Writing Character Gestures

When we write scenes, we must liven them with the body
language and nonverbal cues we use when we interact emotionally. Those cues and
reactions can get stale awfully fast.

Writing Tip for Today: Here are some ways to avoid falling
into tropes and clichés when describing emotions:

No Sighs

Around my house, when we’re exasperated or frustrated, we
use loud and long sighs. This signals that others had best keep their distance.
In fiction, however, sighing characters can come off as maudlin or overly
dramatic or just cliched.

Several other body language staples are also overused: eye
rolls, frowns and clenched jaws see a lot of use in fictional scenes. It’s not
that these gestures are wrong. But by overusing them, readers may get the
signal that the writer was lazy. How much easier to have a pounding heart than
to write “a hollowness that urgently needed filling pulsed through her.” (From
Delia Owens’ Where the Crawdads Sing)

Be careful when you use common physical cues and gestures.
This includes: shrugging, eyes bugging out, stomachs lurching, trembling, hearts
pounding, throats catching, clearing throats, biting lips, clenching teeth or
fists, turning pale, and a host of other overused descriptors.

Whole Lotta Looking

In any story, there is bound to be a lot of looking,
staring, glaring and gazing. Especially for Romance writers, the ways
characters meet often includes a long gaze across a crowded room. To get beyond
a generic look, add bits that reflect the character’s attitudes, lifestyle and

For instance, instead of simply recording a look, maybe a cowboy
character “looks sideways like a bawling calf.” A wealthy woman might set her
sights on the lazy scullery maid. These are off the cuff examples, but if you
add a touch of the character’s plight or attitude, readers get so much more
immersed in a character.

Other looks that can become redundant include grins, glowers and glares. Instead of relying on looks like these, why not go to Deep POV where the character simply observes with the filters?

Readers will get the mood by interpreting the observation. Example: Instead of “He glared at her, so pathetic in that streetwalker getup,” simply observe: “Pathetic. Did she think that streetwalker getup was actually attractive?”

Cry Baby

Crying is often overused in scenes. As Nathan Bransford wisely observes, “Along with other generic gestures, crying is a crutch that can sink a novel.”  By allowing your characters to blubber at will, a writer dilutes the emotional impact of tears. A character who cries over everything will likely be perceived to be weak, petty and melodramatic.

Remember that your story’s tension must constantly rise all
the way to the climax. The same holds true for emotions. Save your crying for
the absolute worst moment, when your character can’t take it anymore. Nathan
Bransford explains. “Crying is one of our most extreme emotional responses as
humans, and so… it needs to be extreme in a novel too. If it’s used too much,
crying stops possessing any particular meaning.”

Ok, so we aren’t going to overuse gestures and physical cues described above. The key here is overuse. I think most of the generic words and phrases (the sighing and shrugging) should be limited to three in the entire novel.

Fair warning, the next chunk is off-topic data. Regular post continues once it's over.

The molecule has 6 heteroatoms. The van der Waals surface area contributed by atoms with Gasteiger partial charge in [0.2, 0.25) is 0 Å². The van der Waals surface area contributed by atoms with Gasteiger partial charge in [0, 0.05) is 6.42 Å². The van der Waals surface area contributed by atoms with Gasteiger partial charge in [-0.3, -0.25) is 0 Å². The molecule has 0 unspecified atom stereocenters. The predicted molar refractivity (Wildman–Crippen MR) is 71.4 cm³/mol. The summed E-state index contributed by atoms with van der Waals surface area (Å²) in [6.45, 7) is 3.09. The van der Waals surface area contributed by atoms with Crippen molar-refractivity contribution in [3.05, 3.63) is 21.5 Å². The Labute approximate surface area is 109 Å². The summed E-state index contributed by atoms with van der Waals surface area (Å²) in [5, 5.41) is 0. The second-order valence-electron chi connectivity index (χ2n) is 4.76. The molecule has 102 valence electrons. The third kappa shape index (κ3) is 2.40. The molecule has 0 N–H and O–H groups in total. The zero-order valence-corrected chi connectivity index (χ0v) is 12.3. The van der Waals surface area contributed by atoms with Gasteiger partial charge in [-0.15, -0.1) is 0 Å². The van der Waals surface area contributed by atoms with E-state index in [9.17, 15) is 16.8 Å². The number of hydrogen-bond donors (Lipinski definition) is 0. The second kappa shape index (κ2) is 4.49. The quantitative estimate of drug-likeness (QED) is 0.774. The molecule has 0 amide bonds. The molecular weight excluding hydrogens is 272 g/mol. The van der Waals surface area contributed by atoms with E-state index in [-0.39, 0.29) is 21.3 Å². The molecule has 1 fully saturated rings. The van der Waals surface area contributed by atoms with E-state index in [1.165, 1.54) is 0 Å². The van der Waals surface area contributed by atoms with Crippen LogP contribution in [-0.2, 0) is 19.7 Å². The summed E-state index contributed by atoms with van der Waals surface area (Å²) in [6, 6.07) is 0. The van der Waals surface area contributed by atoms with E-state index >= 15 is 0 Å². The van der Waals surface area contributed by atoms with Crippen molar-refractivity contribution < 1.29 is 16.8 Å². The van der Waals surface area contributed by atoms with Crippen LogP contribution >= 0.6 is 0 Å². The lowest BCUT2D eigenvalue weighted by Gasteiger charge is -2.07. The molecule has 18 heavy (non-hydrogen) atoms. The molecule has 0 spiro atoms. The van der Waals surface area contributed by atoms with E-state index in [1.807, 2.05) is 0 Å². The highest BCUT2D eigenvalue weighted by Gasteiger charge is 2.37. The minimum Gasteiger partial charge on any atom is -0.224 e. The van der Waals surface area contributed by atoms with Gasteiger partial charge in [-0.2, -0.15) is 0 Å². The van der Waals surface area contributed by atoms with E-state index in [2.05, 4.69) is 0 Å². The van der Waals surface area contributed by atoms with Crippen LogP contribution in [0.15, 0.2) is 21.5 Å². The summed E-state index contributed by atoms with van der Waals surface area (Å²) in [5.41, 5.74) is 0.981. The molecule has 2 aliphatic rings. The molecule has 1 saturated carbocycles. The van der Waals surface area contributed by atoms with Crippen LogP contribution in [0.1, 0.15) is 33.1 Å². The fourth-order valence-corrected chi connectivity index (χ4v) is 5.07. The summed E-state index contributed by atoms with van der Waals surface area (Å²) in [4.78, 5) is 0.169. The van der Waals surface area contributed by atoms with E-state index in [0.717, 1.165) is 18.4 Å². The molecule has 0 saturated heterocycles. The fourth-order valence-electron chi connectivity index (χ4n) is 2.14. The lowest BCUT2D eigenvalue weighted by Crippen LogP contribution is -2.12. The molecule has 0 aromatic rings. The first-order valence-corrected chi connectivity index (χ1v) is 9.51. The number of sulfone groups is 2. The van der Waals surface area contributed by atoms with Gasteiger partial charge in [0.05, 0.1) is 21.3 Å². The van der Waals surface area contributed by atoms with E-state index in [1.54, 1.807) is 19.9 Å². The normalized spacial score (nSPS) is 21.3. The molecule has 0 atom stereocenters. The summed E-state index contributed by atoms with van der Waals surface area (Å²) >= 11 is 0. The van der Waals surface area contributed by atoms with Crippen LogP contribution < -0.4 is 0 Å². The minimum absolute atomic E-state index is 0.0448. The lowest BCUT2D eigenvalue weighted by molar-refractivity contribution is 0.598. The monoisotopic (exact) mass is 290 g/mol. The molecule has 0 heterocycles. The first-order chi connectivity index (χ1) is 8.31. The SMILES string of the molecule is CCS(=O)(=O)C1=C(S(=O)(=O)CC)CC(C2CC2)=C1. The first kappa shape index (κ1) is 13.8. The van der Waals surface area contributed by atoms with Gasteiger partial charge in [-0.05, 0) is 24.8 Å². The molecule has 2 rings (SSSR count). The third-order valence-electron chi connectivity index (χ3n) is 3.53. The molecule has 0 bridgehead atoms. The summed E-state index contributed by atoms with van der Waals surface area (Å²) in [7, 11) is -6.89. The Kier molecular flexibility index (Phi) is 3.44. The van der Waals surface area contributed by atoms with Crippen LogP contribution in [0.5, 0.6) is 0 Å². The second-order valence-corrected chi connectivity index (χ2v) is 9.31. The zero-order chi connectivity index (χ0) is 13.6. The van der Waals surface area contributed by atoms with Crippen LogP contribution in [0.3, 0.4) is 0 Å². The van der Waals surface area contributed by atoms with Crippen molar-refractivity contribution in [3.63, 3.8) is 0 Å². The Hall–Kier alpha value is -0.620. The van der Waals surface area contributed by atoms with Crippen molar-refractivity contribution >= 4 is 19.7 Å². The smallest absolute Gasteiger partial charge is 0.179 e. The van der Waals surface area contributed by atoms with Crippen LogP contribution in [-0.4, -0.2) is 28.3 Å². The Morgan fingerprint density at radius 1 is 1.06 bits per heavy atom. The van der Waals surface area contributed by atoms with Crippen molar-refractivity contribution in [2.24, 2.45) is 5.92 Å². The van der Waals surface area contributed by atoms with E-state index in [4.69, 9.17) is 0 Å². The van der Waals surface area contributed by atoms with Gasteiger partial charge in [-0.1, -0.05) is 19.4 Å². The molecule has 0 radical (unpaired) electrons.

Looking will be a little tougher, so try to incorporate the character’s personality when you describe this sense or go to Deep POV and leave out the filter altogether. When a character cries, make sure it’s at or near the pinnacle of the tension, to avoid a character who cries for no reason and dilutes tension.

What’s your pet peeve with these gestures? How do you work
around them? I’d love to hear your comments.

About Linda S. Clare

I'm an author, speaker, writing coach and mentor. I teach both fiction and nonfiction writing at Lane Community College and in the doctoral program as expert writing advisor for George Fox University. I love helping writers improve their craft and I'm both an avid reader and writer of stories about those with wounded hearts.

12 comments on “Writing Character Gestures

  1. This is a pet peeve of mine, too. I did a blog a while back with some of my not-so-favorite mannerisms. One that crops up in romance novels is someone’s heart skipping a beat. I want to refer the character to the nearest cardiologist ASAP. Even nodding or shaking our head is, to me, lazy. Rarely do people really nod when they say yes, or shake their head for a “no.”

    • Margery,
      I agree that not using these tools can be challenging. But to grow as writers, we can rise to the challenge. I’ll bet your creative juices are already in motion.
      Keep Writing,

    • Jane,
      Goodness and on the front lines of a contest, you’d think writers would work a bit harder. I’ve never been a crier–much to my chagrin at failing that actress cry-on-demand talent. Bugs me when the waterworks start in a story.
      Thanks and Keep Writing!

    • (Raises hand). Yeah, I cry a lot. When I’m happy, mad, sad, frustrated, overjoyed, etc. I’m a weepy woman. My kids LOVE to watch movies with me b/c I almost always cry at something. They find it absolutely hilarious. LOL. But I also jump and yell in horror movies as well. Oh, and did I mention I’m also an actor and director. So maybe if your MC is an actor, they might cry a lot, but yeah, not most people. Some people do have BIG emotions, but I get your point and will scour my writing for overuse.

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  3. Thank you! The editing software I use has a repeated phrases report that may help with this. Or I could just use the “mass replace and undo” trick to count how many times I use the same words.

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